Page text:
In this election season it’s almost impossible to find pro-Trump bumper stickers or signs anywhere in my town. The reason is not lack of support but fear of vandalism, or worse: People nationwide have been physically assaulted and even threatened with loss of their livelihoods for no other reason than that they plan to vote as one half of the country does, and political goals are now commonly pursued by violent means. With this our civilization seems to be regressing to a more primitive stage of its development—a time when disputes were settled by force instead of rules, and before the First Amendment guaranteed the right to speak freely on the social and political issues of the day.
That’s bad enough in itself, but worse yet is that this social regression began on college campuses, of all places, before spreading to the national culture. On one-party campuses, radical-left faculty have established a political orthodoxy that student mobs enforce, and the political culture of the nation is poisoned as those students take home with them their professors’ habit of seeing opinions that differ from theirs as an evil not to be tolerated.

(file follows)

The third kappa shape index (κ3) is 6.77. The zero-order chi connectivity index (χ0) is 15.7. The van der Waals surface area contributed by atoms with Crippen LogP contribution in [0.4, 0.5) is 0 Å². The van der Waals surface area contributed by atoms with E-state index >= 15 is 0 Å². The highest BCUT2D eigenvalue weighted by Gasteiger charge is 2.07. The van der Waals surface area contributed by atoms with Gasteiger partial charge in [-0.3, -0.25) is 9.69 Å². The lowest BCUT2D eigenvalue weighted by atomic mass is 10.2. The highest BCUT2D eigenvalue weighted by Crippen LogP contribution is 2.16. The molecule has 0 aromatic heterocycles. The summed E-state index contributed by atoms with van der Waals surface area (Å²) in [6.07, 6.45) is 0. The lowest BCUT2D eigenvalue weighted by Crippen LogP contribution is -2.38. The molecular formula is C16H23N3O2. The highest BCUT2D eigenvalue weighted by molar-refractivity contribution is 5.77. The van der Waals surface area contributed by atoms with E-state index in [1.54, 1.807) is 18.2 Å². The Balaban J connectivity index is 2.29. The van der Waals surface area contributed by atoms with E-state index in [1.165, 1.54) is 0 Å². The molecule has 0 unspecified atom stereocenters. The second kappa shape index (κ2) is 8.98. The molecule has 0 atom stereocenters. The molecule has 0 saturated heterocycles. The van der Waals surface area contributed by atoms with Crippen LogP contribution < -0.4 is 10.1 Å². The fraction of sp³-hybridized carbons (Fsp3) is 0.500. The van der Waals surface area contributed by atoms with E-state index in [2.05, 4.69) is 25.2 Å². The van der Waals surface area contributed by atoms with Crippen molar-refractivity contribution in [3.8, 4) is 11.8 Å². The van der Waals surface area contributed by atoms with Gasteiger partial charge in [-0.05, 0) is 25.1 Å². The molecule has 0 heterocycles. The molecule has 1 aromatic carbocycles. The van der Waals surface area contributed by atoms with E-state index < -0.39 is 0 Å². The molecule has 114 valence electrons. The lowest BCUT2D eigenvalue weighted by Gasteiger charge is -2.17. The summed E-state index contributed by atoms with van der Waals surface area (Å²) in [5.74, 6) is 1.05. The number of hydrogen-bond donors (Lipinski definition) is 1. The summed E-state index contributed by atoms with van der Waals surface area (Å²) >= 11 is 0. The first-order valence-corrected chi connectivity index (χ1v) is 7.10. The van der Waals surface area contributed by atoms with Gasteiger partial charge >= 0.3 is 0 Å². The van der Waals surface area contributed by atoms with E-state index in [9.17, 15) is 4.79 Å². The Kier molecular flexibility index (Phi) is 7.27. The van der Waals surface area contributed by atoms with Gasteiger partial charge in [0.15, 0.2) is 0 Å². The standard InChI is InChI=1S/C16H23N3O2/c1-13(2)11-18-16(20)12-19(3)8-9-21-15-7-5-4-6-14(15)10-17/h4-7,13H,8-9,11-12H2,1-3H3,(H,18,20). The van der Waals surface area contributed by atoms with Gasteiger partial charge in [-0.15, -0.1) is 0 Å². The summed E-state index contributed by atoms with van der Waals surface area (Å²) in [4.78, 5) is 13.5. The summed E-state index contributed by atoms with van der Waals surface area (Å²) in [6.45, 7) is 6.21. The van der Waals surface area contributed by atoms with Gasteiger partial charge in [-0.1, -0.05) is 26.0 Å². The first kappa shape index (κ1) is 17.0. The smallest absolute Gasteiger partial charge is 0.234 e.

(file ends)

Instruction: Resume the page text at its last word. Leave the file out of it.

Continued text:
The left-wing political orthodoxy is also taking the place of traditional civics. Recent graduates know much less about U.S. government than older Americans do. In 2018 the Woodrow Wilson National Fellowship Foundation gave a sample of Americans a test based on the exam for U.S. citizenship. Only 19% of people under 45 passed, while 74% of those over 65 did, meaning even elderly people who learned the material more than 40 years ago can summon it from memory better than recent grads. Similar studies have found a regression in knowledge of U.S. history. Today’s universities are presiding over a nationwide reversion to civic illiteracy.
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